This introduction to Cecy Robson’s new series was just plain fun and gives a really good introduction to the girls’ powers, collectively and individually, with a focus on Celia, and as “head of the family”, she’s had to take care of her sisters since their parents died, and is a very strong narrative voice. She’s funny too, and is a good balance of strength and easy humor. The Wird girls don’t fit any one definition of supernatural. They each have varying powers and varying personalities. Celia is a labor and delivery nurse (each of the girls are nurses in different disciplines), and she’s constantly warring with her nurturing side and her more…animal side, and in spite of her strength, is very self-conscious about her otherness, although she will defend her sisters, and herself, tooth and nail…and then some. This was a strong introduction to what promises to be a great urban fantasy series. I’m getting hard to please when it comes to urban fantasy lately, but this hit all the write notes for me.
***Wanna win some great WEIRD GIRLS SWAG?***
Giveaway includes lip balm, magnet, and water bottle!
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About Cecy Robson:
Cecy (pronounced Sessy) Robson is a full-time writer, registered nurse, wife, and mother living in the Great Northwest. She attributes her passion for story-telling back to the rough New Jersey neighborhood she was raised in. As a child, she was rarely allowed to leave the safety of her house and passed her time fantasizing about flying, fairies, and things that go bump in the night. Her dad unwittingly encouraged Cecy’s creativity by kissing her goodnight wearing vampire fangs. Gifted and cursed with an overactive imagination, she began writing her first urban fantasy series, Weird Girls, in May 2009.
Keep up with Cecy: Website | Twitter
As part of my Scare-a-Thon series of interviews, I’d like to welcome 4-time Bram Stoker Award winner Lisa Morton! She was kind enough to take time out of her busy schedule to answer a few of my questions (and talk about her new book!), and I’m thrilled to have her on the blog!
Lisa, you’re a four-time Bram Stoker Award winning author (The Castle of Los Angeles, and more), editor, and playwright! Have you always wanted to be a writer? Will you tell us a bit about your journey?
I have always wanted to be a writer – I had my first piece (a poem about my turtle) published when I was in kindergarten. In college I studied to be a screenwriter, and I wasted – er, I mean, spent – about fifteen years on screenwriting before really taking the prose plunge.
What are some of your biggest literary influences?
As a kid I grew up reading classics and genre works, and my early favorite authors include Theodore Sturgeon, Ursula K. LeGuin and Harlan Ellison. Later on, I discovered Philip K. Dick and Dennis Etchison.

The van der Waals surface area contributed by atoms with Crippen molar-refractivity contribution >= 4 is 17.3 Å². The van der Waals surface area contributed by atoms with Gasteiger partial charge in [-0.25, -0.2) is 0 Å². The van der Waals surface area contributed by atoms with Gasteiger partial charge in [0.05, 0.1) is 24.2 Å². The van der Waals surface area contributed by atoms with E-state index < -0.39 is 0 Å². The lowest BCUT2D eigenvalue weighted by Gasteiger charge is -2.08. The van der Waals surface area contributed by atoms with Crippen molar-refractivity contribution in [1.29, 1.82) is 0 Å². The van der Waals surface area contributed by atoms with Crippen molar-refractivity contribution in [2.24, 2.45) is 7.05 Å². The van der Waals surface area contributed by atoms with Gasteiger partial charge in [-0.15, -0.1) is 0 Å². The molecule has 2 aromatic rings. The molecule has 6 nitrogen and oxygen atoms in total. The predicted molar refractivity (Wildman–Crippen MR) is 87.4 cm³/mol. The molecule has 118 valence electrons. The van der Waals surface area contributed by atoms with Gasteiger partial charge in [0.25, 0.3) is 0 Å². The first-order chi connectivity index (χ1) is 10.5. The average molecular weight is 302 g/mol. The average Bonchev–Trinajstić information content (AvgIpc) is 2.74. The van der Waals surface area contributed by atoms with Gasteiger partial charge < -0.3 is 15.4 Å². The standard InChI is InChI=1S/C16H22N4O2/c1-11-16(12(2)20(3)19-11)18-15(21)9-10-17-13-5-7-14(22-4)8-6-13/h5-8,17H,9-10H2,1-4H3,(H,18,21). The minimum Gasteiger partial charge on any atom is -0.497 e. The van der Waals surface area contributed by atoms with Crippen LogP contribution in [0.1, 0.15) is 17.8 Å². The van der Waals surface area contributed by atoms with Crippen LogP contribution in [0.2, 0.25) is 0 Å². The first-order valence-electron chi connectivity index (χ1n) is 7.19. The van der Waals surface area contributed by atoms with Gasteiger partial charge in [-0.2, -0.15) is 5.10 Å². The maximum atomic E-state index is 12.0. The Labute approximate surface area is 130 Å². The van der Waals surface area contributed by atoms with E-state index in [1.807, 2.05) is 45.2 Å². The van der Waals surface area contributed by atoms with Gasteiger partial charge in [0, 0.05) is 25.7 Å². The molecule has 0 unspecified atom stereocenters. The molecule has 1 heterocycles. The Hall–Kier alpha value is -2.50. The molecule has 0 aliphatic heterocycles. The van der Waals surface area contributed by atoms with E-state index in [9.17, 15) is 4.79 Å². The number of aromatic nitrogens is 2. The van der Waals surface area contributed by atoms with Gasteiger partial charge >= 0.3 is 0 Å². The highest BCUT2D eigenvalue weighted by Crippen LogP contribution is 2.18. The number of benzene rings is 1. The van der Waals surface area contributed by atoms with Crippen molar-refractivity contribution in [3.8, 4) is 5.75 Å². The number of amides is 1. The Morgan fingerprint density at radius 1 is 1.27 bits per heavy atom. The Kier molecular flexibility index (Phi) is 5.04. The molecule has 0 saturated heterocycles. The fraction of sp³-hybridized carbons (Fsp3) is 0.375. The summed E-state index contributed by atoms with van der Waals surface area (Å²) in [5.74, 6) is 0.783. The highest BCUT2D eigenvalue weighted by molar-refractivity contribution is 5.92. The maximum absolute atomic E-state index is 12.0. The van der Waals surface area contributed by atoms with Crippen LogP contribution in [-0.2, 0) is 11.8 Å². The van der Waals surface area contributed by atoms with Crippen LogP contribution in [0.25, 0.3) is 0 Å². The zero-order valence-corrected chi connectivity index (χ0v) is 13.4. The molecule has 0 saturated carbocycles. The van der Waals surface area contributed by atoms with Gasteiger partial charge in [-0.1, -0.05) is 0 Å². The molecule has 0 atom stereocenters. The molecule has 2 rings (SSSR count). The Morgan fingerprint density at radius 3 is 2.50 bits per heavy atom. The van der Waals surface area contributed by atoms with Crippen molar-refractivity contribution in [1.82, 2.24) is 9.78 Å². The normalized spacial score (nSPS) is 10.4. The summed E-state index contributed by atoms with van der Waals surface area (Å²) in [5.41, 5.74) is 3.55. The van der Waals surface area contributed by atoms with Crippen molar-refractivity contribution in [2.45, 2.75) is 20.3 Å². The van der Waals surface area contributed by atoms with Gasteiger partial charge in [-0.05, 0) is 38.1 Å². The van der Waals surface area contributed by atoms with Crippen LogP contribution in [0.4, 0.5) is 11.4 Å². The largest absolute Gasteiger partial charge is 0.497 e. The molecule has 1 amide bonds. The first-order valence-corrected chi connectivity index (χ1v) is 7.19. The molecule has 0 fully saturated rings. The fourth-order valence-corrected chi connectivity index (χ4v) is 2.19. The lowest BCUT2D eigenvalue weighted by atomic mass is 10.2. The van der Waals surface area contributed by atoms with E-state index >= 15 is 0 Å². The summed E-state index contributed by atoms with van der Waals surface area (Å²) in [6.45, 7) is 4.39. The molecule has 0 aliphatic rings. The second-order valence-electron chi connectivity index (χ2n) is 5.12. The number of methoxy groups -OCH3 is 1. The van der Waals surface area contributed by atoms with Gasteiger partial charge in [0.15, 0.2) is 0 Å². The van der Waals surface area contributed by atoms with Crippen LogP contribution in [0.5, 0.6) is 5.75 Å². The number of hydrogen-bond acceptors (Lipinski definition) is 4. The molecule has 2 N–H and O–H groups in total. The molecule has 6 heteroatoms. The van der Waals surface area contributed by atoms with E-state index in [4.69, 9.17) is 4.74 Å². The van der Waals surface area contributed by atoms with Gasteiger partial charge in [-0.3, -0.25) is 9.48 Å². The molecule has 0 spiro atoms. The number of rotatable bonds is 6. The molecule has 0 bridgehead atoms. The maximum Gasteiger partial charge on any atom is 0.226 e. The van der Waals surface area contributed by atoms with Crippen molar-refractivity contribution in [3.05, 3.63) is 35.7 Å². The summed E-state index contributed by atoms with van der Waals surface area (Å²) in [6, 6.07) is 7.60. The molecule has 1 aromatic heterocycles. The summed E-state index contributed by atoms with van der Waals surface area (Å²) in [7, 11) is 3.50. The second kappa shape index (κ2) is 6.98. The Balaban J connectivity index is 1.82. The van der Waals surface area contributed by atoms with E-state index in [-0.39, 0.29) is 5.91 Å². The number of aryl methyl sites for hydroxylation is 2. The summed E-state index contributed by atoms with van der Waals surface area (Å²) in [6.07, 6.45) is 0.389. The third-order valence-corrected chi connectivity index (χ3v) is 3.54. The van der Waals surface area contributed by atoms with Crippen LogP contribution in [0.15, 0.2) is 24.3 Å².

If you could read one book again for the very first time, which one would it be?
Probably Dick’s Ubik, which amazes me every time I re-read it.
What do you like to see in a good book?
Aside from the obvious answers – good plotting and characters, real emotional investment – presentation is also important to me. I will put a book aside quickly if it’s full of grammatical errors, typos, punctuation problems, or even bad layout.
In your editing work, what do you look for when putting together an anthology?
Okay, this will sounds either obvious or smarmy, but here it is: FOLLOW THE GUIDELINES. If it’s a themed anthology, don’t submit something that is not apropos to the theme. It always amazes me that we have to say things like this, but we do. Beyond that, here are a couple of things I’ve seen over and over in slush piles: 1) Don’t start your story by giving me pages of background on the lead character; 2) be aware of clichés and avoid them; and 3) don’t pad your story out with information I don’t need to know. It’s enough to know, for example, that your character ate dinner; I don’t need to know where they bought the food, that they thought it needed more salt, how long it took to eat, their rituals for washing dishes, etc.
Halloween is right around the corner, and you’re known as a Halloween authority! What do you love most about it?
That’s hard to say, because I love it all! I love the crazy merchandising, I love the colors and tastes, I love the way people decorate their yards, I love all the talk about horror and history.
What do you find truly scary?
I’m fortunately not a person who suffers from phobias, but there are plenty of other things I find disturbing on a daily basis, and I wish more horror writers would address sociopolitical issues in their work. I’ve written about sexism and gender politics, racism, homophobia, abortion, poverty, institutionalization, extreme politics, pollution, child abuse, and (a theme that really obsesses me) the responsibilities of the artist.